Wednesday, April 20, 2005

Robo-masseur hits the spot


Rich Greco's office looks like that of any other physical therapist but for two machines hovering over the training tables.

Most noticeable are the long mechanical devices above the two training tables, the Meilus Therbo Robot. Greco, who worked with 2002 Olympic gold medalist Sarah Hughes, does not service golfers exclusively. He has, however, noticed the machines he purchased last December have been particularly valuable to his clients who play golf.

The machine can work on any muscle group. Greco asks clients which muscles need work and sets up the computer accordingly. The arm - about 2 feet long - has an end fitted with two rounded-off metallic knobs. They are equipped with sensors that detect resistance in the muscle and adjust during the typical session, which usually lasts 8-12 minutes per muscle. The arm applies steady pressure to a muscle, increasing blood flow and, ultimately, movement.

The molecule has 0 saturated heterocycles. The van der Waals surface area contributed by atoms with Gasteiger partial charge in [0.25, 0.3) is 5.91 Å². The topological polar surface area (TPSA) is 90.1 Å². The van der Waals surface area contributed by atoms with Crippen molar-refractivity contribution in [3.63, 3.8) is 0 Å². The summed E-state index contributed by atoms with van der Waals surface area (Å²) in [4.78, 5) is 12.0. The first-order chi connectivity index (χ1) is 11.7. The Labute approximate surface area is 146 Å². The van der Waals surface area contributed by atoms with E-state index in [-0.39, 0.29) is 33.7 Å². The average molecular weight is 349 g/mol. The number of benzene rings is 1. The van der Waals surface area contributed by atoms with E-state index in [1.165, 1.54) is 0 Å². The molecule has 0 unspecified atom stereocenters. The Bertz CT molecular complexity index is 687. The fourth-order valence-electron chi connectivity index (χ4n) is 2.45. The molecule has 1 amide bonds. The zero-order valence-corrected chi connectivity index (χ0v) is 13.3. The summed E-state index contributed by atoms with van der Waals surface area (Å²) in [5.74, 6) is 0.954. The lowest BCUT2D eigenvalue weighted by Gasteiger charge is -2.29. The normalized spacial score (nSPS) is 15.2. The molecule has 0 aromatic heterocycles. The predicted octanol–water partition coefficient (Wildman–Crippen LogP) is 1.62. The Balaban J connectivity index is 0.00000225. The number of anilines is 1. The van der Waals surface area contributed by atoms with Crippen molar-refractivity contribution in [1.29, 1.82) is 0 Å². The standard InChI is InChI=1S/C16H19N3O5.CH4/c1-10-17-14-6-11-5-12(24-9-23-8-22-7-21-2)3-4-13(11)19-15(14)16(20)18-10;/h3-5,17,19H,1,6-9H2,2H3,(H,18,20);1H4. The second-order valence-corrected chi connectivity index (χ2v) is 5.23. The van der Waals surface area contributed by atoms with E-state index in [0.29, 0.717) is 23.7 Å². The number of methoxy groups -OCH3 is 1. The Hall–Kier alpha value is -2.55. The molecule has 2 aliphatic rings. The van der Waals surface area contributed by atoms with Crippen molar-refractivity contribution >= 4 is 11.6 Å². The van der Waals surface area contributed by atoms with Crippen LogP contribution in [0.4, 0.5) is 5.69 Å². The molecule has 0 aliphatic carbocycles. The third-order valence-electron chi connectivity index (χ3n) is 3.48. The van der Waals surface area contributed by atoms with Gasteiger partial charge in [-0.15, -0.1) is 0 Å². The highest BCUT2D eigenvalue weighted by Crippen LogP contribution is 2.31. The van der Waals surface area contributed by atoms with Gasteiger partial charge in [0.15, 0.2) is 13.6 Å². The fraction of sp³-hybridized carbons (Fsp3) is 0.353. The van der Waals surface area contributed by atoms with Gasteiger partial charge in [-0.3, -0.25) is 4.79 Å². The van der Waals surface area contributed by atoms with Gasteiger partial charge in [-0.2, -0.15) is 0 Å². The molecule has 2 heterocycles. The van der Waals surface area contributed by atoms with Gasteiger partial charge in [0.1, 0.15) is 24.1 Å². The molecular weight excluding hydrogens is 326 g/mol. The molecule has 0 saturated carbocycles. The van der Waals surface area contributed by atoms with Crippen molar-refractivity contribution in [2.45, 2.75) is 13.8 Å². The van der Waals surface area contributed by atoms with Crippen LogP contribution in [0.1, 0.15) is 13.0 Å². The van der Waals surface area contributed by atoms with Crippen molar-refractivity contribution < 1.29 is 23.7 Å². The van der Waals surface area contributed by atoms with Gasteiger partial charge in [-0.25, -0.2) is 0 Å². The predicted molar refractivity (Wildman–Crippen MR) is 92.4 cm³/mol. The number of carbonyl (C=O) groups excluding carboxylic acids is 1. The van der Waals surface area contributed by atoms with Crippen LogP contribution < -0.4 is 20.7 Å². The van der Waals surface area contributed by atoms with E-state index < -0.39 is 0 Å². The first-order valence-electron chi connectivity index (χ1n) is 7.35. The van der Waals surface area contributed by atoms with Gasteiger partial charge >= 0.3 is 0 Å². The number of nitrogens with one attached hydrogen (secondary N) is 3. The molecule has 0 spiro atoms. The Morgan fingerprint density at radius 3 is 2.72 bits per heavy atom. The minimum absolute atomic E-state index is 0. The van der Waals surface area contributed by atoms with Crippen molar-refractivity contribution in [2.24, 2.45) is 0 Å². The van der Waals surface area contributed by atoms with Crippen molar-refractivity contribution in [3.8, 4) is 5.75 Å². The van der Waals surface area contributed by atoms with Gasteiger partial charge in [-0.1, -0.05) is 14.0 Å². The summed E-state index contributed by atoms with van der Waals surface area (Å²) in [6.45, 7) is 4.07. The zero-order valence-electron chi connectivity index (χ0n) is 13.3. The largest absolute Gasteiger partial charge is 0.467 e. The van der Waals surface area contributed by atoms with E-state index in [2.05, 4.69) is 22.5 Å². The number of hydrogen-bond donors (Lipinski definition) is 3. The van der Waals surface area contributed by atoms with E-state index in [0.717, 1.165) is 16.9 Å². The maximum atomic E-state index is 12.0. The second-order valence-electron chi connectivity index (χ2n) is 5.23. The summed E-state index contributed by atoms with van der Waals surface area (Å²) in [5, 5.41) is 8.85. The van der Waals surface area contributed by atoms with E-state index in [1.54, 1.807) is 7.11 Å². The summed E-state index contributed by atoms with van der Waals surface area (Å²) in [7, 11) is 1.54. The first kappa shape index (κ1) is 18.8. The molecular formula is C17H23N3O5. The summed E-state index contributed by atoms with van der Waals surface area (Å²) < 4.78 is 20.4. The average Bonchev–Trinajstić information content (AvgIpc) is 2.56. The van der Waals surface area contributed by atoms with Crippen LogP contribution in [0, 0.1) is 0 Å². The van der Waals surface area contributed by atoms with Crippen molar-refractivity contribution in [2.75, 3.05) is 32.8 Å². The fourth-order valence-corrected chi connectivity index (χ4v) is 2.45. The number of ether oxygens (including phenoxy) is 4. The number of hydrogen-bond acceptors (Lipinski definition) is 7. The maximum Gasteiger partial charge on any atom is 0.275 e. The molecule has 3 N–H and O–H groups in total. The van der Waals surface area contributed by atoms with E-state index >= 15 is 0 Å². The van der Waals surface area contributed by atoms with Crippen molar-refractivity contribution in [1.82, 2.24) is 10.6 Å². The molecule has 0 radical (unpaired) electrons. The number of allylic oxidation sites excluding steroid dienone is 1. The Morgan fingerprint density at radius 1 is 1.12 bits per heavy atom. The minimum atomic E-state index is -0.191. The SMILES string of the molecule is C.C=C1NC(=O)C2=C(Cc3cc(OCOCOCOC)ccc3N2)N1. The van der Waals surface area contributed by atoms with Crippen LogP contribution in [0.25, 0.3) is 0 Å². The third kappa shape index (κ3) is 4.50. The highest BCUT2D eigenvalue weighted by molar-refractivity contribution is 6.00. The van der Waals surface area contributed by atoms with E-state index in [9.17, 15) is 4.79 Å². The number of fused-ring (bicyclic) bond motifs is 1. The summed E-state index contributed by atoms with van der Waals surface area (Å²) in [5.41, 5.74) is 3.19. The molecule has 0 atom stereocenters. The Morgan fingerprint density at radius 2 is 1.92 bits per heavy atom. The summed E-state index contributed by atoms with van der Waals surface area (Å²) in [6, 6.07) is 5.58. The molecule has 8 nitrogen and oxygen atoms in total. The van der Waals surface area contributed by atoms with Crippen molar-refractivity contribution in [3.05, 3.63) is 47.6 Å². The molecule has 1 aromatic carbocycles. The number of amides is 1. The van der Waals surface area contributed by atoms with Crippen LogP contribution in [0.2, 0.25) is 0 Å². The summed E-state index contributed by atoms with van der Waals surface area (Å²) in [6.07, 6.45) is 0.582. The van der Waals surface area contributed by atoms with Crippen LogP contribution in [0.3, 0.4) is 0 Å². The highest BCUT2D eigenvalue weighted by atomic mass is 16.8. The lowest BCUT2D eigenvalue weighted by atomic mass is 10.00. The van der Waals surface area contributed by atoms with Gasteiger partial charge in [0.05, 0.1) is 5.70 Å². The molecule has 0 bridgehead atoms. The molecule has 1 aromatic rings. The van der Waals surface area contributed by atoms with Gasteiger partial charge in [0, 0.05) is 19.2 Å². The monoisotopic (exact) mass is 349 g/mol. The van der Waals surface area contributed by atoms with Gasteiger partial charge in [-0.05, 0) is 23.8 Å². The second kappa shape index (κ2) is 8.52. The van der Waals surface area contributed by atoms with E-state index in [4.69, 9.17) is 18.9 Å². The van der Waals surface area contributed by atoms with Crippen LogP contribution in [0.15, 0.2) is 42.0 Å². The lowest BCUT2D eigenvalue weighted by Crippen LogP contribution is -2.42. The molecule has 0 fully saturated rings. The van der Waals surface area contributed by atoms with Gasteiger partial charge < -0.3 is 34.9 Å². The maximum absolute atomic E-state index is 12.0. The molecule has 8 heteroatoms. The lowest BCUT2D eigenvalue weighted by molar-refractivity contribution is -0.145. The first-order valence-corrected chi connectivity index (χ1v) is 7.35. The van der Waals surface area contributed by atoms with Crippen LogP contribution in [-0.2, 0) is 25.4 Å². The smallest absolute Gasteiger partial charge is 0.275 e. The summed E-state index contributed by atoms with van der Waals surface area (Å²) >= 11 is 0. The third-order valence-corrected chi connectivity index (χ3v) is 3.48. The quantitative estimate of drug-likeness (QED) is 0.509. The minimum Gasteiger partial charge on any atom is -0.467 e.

"It's like a massage, but it's not," Greco said. "Its effect is much quicker and the result is going to last longer."
Greco is one of two physical therapists on Long Island who have the robot, which was developed in 1997 by Tampa Bay-area automation engineer Al Meilus. Robo-masseur hits the spot


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